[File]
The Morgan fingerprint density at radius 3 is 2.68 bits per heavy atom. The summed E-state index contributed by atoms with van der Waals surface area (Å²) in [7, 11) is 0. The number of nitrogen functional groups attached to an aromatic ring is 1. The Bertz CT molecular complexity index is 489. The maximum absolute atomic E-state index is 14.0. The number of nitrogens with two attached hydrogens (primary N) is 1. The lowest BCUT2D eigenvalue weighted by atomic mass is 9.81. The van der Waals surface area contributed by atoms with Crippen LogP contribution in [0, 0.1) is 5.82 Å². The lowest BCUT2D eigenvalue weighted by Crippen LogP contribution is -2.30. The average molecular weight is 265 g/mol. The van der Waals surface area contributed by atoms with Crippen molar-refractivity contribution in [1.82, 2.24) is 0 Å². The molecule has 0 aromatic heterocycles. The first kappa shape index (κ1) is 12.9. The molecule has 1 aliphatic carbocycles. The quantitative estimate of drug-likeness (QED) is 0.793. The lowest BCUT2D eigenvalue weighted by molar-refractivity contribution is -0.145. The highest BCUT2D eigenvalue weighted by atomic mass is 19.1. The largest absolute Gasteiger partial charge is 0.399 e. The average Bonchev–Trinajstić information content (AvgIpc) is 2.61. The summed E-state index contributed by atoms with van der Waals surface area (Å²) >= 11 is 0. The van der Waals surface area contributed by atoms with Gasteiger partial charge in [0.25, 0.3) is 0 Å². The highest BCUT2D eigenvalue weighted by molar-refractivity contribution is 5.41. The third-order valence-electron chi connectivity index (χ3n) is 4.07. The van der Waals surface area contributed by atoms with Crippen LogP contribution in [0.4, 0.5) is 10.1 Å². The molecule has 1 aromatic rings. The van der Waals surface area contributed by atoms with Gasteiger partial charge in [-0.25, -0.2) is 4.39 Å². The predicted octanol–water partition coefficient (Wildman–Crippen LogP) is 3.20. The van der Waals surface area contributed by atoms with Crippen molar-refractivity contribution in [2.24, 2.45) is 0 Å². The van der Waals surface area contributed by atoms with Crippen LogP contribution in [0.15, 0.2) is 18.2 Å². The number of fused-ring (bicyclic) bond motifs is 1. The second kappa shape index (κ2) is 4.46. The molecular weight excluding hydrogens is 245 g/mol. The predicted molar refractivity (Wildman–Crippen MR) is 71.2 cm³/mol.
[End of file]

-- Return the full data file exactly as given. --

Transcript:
The Morgan fingerprint density at radius 3 is 2.68 bits per heavy atom. The summed E-state index contributed by atoms with van der Waals surface area (Å²) in [7, 11) is 0. The number of nitrogen functional groups attached to an aromatic ring is 1. The Bertz CT molecular complexity index is 489. The maximum absolute atomic E-state index is 14.0. The number of nitrogens with two attached hydrogens (primary N) is 1. The lowest BCUT2D eigenvalue weighted by atomic mass is 9.81. The van der Waals surface area contributed by atoms with Crippen LogP contribution in [0, 0.1) is 5.82 Å². The lowest BCUT2D eigenvalue weighted by Crippen LogP contribution is -2.30. The average molecular weight is 265 g/mol. The van der Waals surface area contributed by atoms with Crippen molar-refractivity contribution in [1.82, 2.24) is 0 Å². The molecule has 0 aromatic heterocycles. The first kappa shape index (κ1) is 12.9. The molecule has 1 aliphatic carbocycles. The quantitative estimate of drug-likeness (QED) is 0.793. The lowest BCUT2D eigenvalue weighted by molar-refractivity contribution is -0.145. The highest BCUT2D eigenvalue weighted by atomic mass is 19.1. The largest absolute Gasteiger partial charge is 0.399 e. The average Bonchev–Trinajstić information content (AvgIpc) is 2.61. The summed E-state index contributed by atoms with van der Waals surface area (Å²) >= 11 is 0. The van der Waals surface area contributed by atoms with Gasteiger partial charge in [0.25, 0.3) is 0 Å². The highest BCUT2D eigenvalue weighted by molar-refractivity contribution is 5.41. The third-order valence-electron chi connectivity index (χ3n) is 4.07. The van der Waals surface area contributed by atoms with Crippen LogP contribution in [0.4, 0.5) is 10.1 Å². The molecule has 1 aromatic rings. The van der Waals surface area contributed by atoms with Gasteiger partial charge in [-0.25, -0.2) is 4.39 Å². The predicted octanol–water partition coefficient (Wildman–Crippen LogP) is 3.20. The van der Waals surface area contributed by atoms with Crippen molar-refractivity contribution in [2.24, 2.45) is 0 Å². The van der Waals surface area contributed by atoms with Crippen LogP contribution in [0.15, 0.2) is 18.2 Å². The number of fused-ring (bicyclic) bond motifs is 1. The second kappa shape index (κ2) is 4.46. The molecular weight excluding hydrogens is 245 g/mol. The predicted molar refractivity (Wildman–Crippen MR) is 71.2 cm³/mol.